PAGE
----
https://www.msn.com/en-us/news/technology/fossil-reveals-earths-oldest-known-animal-guts/ar-BBYOPYT
farmerman
 
  1  
Reply Fri 10 Jan, 2020 10:03 pm
@edgarblythe,
I was going to read it straight thru but I didnt have the stomach for it.
edgarblythe
 
  1  
Reply Fri 10 Jan, 2020 10:26 pm
@farmerman,
I don't have an account with the source. Didn't get much out of what I saw.
farmerman
 
  1  
Reply Sat 11 Jan, 2020 07:50 pm
@edgarblythe,
new finds like this kinda dull the theatrical impact of the "Cambrian Explosion"

So, assholes were apparently around since the beginning of time. I am not so amazed at that discovery.
edgarblythe
 
  1  
Reply Sat 11 Jan, 2020 08:00 pm
@farmerman,
No, but I was impressed they found it, considering the age.
farmerman
 
  1  
Reply Sun 12 Jan, 2020 09:44 am
@edgarblythe,
A dig usually starts out to support a geologic age of something re evolution . The fact they found this probably surprised the **** out of them too.
0 Replies
 
edgarblythe
 
  1  
Reply Sun 19 Jan, 2020 11:11 am
Some dinosaurs looked like birds. Some prehistoric birds looked like dinosaurs, and some birds that are still around echo dinosaurs. That doesn’t mean feathers and wings always make a bird—or a dinosaur.

Wulong bohaiensis was a small feathered therapod that lived 120 million years ago in what is now China, going twice as far back as T. rex. The dinosaur species this creature is most closely related to is (another star of Jurassic Park) the Velociraptor. “Wulong” translates to “dancing dragon,” and the fantastic specimen, which is preserved so well that even some of its feathers are frozen in time, is not only dragon-like, but also birdlike. The thing is that the bones and feathers revealed this newly unearthed dino to be a juvenile who went through different growing pains than birds.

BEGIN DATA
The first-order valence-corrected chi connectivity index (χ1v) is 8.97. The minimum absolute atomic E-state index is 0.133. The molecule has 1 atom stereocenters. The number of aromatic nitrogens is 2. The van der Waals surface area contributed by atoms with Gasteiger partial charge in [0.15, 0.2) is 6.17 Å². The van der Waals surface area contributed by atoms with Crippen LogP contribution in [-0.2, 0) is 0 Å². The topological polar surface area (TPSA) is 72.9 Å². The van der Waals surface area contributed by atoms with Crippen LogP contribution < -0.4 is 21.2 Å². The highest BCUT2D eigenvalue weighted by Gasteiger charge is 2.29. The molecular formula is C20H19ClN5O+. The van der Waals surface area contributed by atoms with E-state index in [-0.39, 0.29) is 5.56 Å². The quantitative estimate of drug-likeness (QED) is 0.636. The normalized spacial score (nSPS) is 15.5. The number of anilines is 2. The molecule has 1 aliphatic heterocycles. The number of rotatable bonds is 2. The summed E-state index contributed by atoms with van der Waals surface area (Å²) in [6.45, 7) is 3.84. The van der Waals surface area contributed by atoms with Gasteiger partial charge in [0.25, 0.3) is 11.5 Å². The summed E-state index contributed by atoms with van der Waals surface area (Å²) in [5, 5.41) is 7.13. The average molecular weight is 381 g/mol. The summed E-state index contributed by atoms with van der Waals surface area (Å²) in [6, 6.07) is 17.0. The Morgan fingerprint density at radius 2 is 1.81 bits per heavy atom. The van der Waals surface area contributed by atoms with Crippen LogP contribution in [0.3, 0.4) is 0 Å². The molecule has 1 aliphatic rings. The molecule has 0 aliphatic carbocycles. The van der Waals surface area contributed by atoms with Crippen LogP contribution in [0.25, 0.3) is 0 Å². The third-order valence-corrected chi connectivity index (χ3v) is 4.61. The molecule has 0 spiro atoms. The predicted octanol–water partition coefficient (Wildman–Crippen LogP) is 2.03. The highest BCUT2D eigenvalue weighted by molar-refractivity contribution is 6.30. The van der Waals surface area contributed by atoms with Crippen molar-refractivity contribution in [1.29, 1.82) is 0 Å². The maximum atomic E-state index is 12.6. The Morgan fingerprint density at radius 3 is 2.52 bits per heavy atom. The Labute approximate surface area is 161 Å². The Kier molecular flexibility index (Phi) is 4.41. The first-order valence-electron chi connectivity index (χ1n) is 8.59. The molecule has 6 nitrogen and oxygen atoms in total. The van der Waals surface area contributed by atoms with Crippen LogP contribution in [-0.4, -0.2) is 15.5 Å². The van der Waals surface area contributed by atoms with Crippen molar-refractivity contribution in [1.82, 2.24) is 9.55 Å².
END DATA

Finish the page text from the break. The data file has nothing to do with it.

More https://www.syfy.com/syfywire/new-dinosaur-proves-feathered-dinos-werent-birds
farmerman
 
  2  
Reply Sun 19 Jan, 2020 05:27 pm
@edgarblythe,
The Xixiang Is one of the few Chinese basal formations I have personal knowledge on. WE explored for lithium in the basal of the Jehol biota rock and the Xixiang has a really good basal series of fine volcanic ashes, a nice hard ass basal ortho quartz from sands carried in the streams > AND, the basal fossils were an index fossil consisting of a whole bunch oof salamander species (All for a little lithium)